The New Gasparian
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A journal dedicated to the life and mission of St. Gaspar del Bufalo, and to a life lived in response to the call and the cry of the Most Precious Blood of our Lord and Savior, Jesus Christ. Our on-going mission is to share good news of hope and communion.

Sunday, March 23, 2003
Monday of Week Three

The Readings
2 Kings 5:1 15 Cure of Naaman, leper
Ps 42 Athirst is my soul for the living God. When shall I go and behold the face of God.
Luke 4:24 30 No prophet accepted in his hometown. ...many lepers in Israel in the time of the prophet Elisha, none of them cleansed except Naaman, the Syrian.

St. Gaspar del Bufalo
"Assiduous prayers, etc. and courage through the merits of the divine Blood. The works of God are the fruit of tears and of suffering. In short, let us serve God and even though troubled by things, let us glory in the crosses through which we will attain salvation.

"So prayers. I realize that perfection is not attained in a single day, but if the sick person pays no attention to the remedies for a cure, nor does he bother to listen to the advice that respectfully I keep giving him, what are we to do?

Naaman had expectations of the healing powers of the prophet Elijah. He wanted a display of power, but his expectations were not fulfilled. The people of Jesus time had expectations of the kind of Messiah they were waiting for, but Jesus took the part of the poor and the foreigner, and so their expectations were not met.

Often in our relationships with other people we approach them with our expectations rather than meeting them as they are. Married people sometimes fall in love with their ideal spouse and their hopes and dreams before discovering the person as they truly are. Religious men and women do the same thing with their communities.

Experience then sometimes provides a disappointment for us, when people do not meet our expectations. On hearing Jesus as he is, they rose up an attempted to kill him. We are challenged too to see if we approach Jesus as he is in himself, or if we have developed expectations that govern this relationship. St. Gaspar calls us to a listening posture, and even if the encounter provides an experience of the cross we are to glory in that cross as a way to salvation.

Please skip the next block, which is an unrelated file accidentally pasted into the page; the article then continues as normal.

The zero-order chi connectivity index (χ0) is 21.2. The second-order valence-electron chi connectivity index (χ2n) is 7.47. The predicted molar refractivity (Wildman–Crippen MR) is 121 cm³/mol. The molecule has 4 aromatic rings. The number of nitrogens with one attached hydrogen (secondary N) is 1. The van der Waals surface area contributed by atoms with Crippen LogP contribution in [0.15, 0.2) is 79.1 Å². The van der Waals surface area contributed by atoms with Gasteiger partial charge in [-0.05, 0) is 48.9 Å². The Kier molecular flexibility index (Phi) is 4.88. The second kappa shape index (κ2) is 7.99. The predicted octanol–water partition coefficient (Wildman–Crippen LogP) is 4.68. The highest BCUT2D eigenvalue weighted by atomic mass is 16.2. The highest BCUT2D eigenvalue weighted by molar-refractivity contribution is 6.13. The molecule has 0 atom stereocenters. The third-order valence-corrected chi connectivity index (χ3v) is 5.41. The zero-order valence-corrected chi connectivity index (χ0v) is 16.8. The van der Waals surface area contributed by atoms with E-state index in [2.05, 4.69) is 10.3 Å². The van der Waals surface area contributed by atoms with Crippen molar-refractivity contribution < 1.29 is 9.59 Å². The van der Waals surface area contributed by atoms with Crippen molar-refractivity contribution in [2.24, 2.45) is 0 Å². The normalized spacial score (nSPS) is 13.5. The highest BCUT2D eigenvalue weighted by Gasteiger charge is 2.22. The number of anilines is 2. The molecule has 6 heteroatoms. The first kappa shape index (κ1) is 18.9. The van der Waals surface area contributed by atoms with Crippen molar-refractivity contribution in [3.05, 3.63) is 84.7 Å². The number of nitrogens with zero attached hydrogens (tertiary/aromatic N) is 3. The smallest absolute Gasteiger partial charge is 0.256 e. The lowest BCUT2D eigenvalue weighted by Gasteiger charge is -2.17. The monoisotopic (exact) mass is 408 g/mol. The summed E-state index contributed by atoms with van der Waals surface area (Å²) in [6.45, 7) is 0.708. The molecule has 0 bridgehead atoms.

• How can I be more open to other people as they are?
• Where might I allow my friends or spouse to be different from my expectations.
• What freedom must I have to allow my friends to change?

posted by Fr. Jeffrey Keyes, C.PP.S. on 11:59 PM link
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Our Weapon

"We Christians have weapons too," the cardinal told the dictator.

posted by Fr. Jeffrey Keyes, C.PP.S. on 4:34 PM link
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Third Sunday of Lent (B)

The Readings
Click here

St. Gaspar
With pleasure did I receive your most esteemed letter and I note in it the ever admirable working of the grace of God in your heart which is a temple of the Lord. It cannot be denied that Almighty God loves to beautify more and more that mystical temple to the glory of his name. You are the temple of God The entranceway of that temple is made of a mystical precious metal, and the devil is prohibited from making any access therein.

That entranceway is so well constructed that it will not be shaken by the attacks of the enemy. The sides are solid walls made of very durable bricks of different colors and perfectly shaped. It is a signification of an aggregate of virtues which maintain the soul dedicated in its service to God. The ceiling of this temple is entirely gilded with gold; and this symbolizes the very precious work of the holy love of God, as well as its varied operations. In this temple, there are windows which admit the holy light of celestial inspirations, and because of this, that peace is enjoyed which forms in the soul a foretaste of paradise. Therein does God find his delight. The work that has gone into the construction of this temple, its adornments, makes it similar to a mystical wine cellar where, in silence and active contemplation, one builds heavenward.

Jesus was a pious Jew who observed the law and the temple. He also broke with the law and the temple because he is beyond them. So we listen to not just what he says. We listen to who he is. The ancient prophet spoke of a time when the Lord would come to his temple and there would be no need of sacrifices or money changers. Jesus is saying that the time is now. The relationship has changed. It is not simply that the Lord has come to his temple. He IS the temple. If he is the temple the relationship with God is entirely remade, and human nature is raised to an incredible destiny. God has visited his people and is present to them in a whole new way.

So are we stuck in the old ways? Are we still trying to earn heaven? Can we not be open enough to accept this gift? It is time for us to develop a new image of our self as a temple of the Lord.

• How might I consider my self as a dwelling place for God?
• What must I let go of in order to receive his gift?
• How has lent given me a new vision of myself?

posted by Fr. Jeffrey Keyes, C.PP.S. on 12:51 AM link
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